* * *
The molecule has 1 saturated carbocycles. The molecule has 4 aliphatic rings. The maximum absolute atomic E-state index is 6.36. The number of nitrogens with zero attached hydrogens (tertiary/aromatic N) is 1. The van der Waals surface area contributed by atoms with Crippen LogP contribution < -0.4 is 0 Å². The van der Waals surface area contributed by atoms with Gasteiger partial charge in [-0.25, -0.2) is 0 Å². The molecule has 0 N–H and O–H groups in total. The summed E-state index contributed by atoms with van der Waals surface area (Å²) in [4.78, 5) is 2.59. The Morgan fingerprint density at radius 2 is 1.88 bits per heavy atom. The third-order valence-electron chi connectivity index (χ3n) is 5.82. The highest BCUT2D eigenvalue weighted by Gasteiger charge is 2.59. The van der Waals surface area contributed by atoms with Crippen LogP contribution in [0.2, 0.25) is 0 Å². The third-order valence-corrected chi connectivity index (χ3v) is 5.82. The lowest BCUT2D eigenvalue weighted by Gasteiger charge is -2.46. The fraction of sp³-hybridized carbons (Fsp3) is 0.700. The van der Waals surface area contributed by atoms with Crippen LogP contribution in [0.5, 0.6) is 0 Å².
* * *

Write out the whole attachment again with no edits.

The molecule has 1 saturated carbocycles. The molecule has 4 aliphatic rings. The maximum absolute atomic E-state index is 6.36. The number of nitrogens with zero attached hydrogens (tertiary/aromatic N) is 1. The van der Waals surface area contributed by atoms with Crippen LogP contribution < -0.4 is 0 Å². The van der Waals surface area contributed by atoms with Gasteiger partial charge in [-0.25, -0.2) is 0 Å². The molecule has 0 N–H and O–H groups in total. The summed E-state index contributed by atoms with van der Waals surface area (Å²) in [4.78, 5) is 2.59. The Morgan fingerprint density at radius 2 is 1.88 bits per heavy atom. The third-order valence-electron chi connectivity index (χ3n) is 5.82. The highest BCUT2D eigenvalue weighted by Gasteiger charge is 2.59. The van der Waals surface area contributed by atoms with Crippen LogP contribution in [0.2, 0.25) is 0 Å². The third-order valence-corrected chi connectivity index (χ3v) is 5.82. The lowest BCUT2D eigenvalue weighted by Gasteiger charge is -2.46. The fraction of sp³-hybridized carbons (Fsp3) is 0.700. The van der Waals surface area contributed by atoms with Crippen LogP contribution in [0.5, 0.6) is 0 Å².